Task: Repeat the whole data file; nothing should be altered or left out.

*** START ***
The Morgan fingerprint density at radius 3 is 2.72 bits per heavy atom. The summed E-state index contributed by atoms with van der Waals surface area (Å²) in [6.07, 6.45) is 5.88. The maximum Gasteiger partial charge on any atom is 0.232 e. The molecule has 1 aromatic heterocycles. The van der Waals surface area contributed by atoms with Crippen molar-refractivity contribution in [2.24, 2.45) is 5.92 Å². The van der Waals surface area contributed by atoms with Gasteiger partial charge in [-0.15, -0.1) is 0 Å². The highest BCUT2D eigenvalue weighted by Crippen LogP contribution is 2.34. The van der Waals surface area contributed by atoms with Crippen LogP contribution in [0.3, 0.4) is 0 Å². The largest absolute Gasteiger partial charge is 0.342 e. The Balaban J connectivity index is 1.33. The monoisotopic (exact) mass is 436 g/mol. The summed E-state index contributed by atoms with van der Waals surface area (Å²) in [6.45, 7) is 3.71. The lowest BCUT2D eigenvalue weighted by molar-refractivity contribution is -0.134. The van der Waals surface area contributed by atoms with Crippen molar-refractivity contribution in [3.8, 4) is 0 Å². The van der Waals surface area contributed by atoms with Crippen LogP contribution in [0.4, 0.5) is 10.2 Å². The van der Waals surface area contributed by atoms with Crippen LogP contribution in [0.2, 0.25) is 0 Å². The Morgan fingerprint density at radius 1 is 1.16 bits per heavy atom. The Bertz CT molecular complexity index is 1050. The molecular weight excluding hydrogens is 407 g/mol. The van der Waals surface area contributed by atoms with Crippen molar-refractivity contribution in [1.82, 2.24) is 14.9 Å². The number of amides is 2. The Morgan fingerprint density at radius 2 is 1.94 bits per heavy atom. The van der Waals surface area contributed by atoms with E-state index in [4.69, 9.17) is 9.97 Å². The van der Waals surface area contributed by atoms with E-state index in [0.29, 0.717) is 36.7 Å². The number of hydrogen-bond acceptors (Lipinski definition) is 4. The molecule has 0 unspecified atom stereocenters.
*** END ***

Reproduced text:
The Morgan fingerprint density at radius 3 is 2.72 bits per heavy atom. The summed E-state index contributed by atoms with van der Waals surface area (Å²) in [6.07, 6.45) is 5.88. The maximum Gasteiger partial charge on any atom is 0.232 e. The molecule has 1 aromatic heterocycles. The van der Waals surface area contributed by atoms with Crippen molar-refractivity contribution in [2.24, 2.45) is 5.92 Å². The van der Waals surface area contributed by atoms with Gasteiger partial charge in [-0.15, -0.1) is 0 Å². The highest BCUT2D eigenvalue weighted by Crippen LogP contribution is 2.34. The van der Waals surface area contributed by atoms with Crippen LogP contribution in [0.3, 0.4) is 0 Å². The largest absolute Gasteiger partial charge is 0.342 e. The Balaban J connectivity index is 1.33. The monoisotopic (exact) mass is 436 g/mol. The summed E-state index contributed by atoms with van der Waals surface area (Å²) in [6.45, 7) is 3.71. The lowest BCUT2D eigenvalue weighted by molar-refractivity contribution is -0.134. The van der Waals surface area contributed by atoms with Crippen molar-refractivity contribution in [3.8, 4) is 0 Å². The van der Waals surface area contributed by atoms with Crippen LogP contribution in [0.4, 0.5) is 10.2 Å². The van der Waals surface area contributed by atoms with Crippen LogP contribution in [0.2, 0.25) is 0 Å². The Morgan fingerprint density at radius 1 is 1.16 bits per heavy atom. The Bertz CT molecular complexity index is 1050. The molecular weight excluding hydrogens is 407 g/mol. The van der Waals surface area contributed by atoms with Crippen molar-refractivity contribution in [1.82, 2.24) is 14.9 Å². The number of amides is 2. The Morgan fingerprint density at radius 2 is 1.94 bits per heavy atom. The van der Waals surface area contributed by atoms with E-state index in [4.69, 9.17) is 9.97 Å². The van der Waals surface area contributed by atoms with E-state index in [0.29, 0.717) is 36.7 Å². The number of hydrogen-bond acceptors (Lipinski definition) is 4. The molecule has 0 unspecified atom stereocenters.